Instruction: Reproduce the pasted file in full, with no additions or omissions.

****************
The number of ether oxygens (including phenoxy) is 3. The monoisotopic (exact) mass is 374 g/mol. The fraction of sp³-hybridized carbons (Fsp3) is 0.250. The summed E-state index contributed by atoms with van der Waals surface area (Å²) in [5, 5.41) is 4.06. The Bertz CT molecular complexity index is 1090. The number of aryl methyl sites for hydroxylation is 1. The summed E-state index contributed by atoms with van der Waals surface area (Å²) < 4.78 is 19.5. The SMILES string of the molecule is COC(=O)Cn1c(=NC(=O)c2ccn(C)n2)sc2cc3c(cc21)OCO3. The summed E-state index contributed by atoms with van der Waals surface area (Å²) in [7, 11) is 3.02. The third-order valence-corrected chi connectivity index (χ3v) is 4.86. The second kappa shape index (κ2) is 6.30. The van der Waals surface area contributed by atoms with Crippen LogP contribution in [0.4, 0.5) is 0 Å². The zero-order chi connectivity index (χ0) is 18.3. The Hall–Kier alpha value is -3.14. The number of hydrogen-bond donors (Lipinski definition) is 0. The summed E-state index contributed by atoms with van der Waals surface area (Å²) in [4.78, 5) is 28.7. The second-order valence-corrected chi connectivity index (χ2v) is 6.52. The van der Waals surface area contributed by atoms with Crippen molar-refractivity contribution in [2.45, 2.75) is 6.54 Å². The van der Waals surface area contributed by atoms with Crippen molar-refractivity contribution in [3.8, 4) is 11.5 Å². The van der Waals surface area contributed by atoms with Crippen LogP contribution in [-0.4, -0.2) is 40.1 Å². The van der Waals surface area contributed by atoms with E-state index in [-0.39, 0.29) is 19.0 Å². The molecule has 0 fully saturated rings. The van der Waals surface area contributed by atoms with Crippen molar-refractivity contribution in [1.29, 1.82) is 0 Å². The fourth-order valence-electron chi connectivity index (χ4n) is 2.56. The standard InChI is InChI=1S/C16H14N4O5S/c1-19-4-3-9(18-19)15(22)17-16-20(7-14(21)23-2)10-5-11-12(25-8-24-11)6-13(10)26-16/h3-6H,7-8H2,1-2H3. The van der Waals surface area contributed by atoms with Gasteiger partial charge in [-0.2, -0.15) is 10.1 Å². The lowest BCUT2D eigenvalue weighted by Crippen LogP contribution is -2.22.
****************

The number of ether oxygens (including phenoxy) is 3. The monoisotopic (exact) mass is 374 g/mol. The fraction of sp³-hybridized carbons (Fsp3) is 0.250. The summed E-state index contributed by atoms with van der Waals surface area (Å²) in [5, 5.41) is 4.06. The Bertz CT molecular complexity index is 1090. The number of aryl methyl sites for hydroxylation is 1. The summed E-state index contributed by atoms with van der Waals surface area (Å²) < 4.78 is 19.5. The SMILES string of the molecule is COC(=O)Cn1c(=NC(=O)c2ccn(C)n2)sc2cc3c(cc21)OCO3. The summed E-state index contributed by atoms with van der Waals surface area (Å²) in [7, 11) is 3.02. The third-order valence-corrected chi connectivity index (χ3v) is 4.86. The second kappa shape index (κ2) is 6.30. The van der Waals surface area contributed by atoms with Crippen LogP contribution in [0.4, 0.5) is 0 Å². The zero-order chi connectivity index (χ0) is 18.3. The Hall–Kier alpha value is -3.14. The number of hydrogen-bond donors (Lipinski definition) is 0. The summed E-state index contributed by atoms with van der Waals surface area (Å²) in [4.78, 5) is 28.7. The second-order valence-corrected chi connectivity index (χ2v) is 6.52. The van der Waals surface area contributed by atoms with Crippen molar-refractivity contribution in [2.45, 2.75) is 6.54 Å². The van der Waals surface area contributed by atoms with Crippen molar-refractivity contribution in [3.8, 4) is 11.5 Å². The van der Waals surface area contributed by atoms with Crippen LogP contribution in [-0.4, -0.2) is 40.1 Å². The van der Waals surface area contributed by atoms with E-state index in [-0.39, 0.29) is 19.0 Å². The molecule has 0 fully saturated rings. The van der Waals surface area contributed by atoms with Crippen molar-refractivity contribution in [1.29, 1.82) is 0 Å². The fourth-order valence-electron chi connectivity index (χ4n) is 2.56. The standard InChI is InChI=1S/C16H14N4O5S/c1-19-4-3-9(18-19)15(22)17-16-20(7-14(21)23-2)10-5-11-12(25-8-24-11)6-13(10)26-16/h3-6H,7-8H2,1-2H3. The van der Waals surface area contributed by atoms with Gasteiger partial charge in [-0.2, -0.15) is 10.1 Å². The lowest BCUT2D eigenvalue weighted by Crippen LogP contribution is -2.22.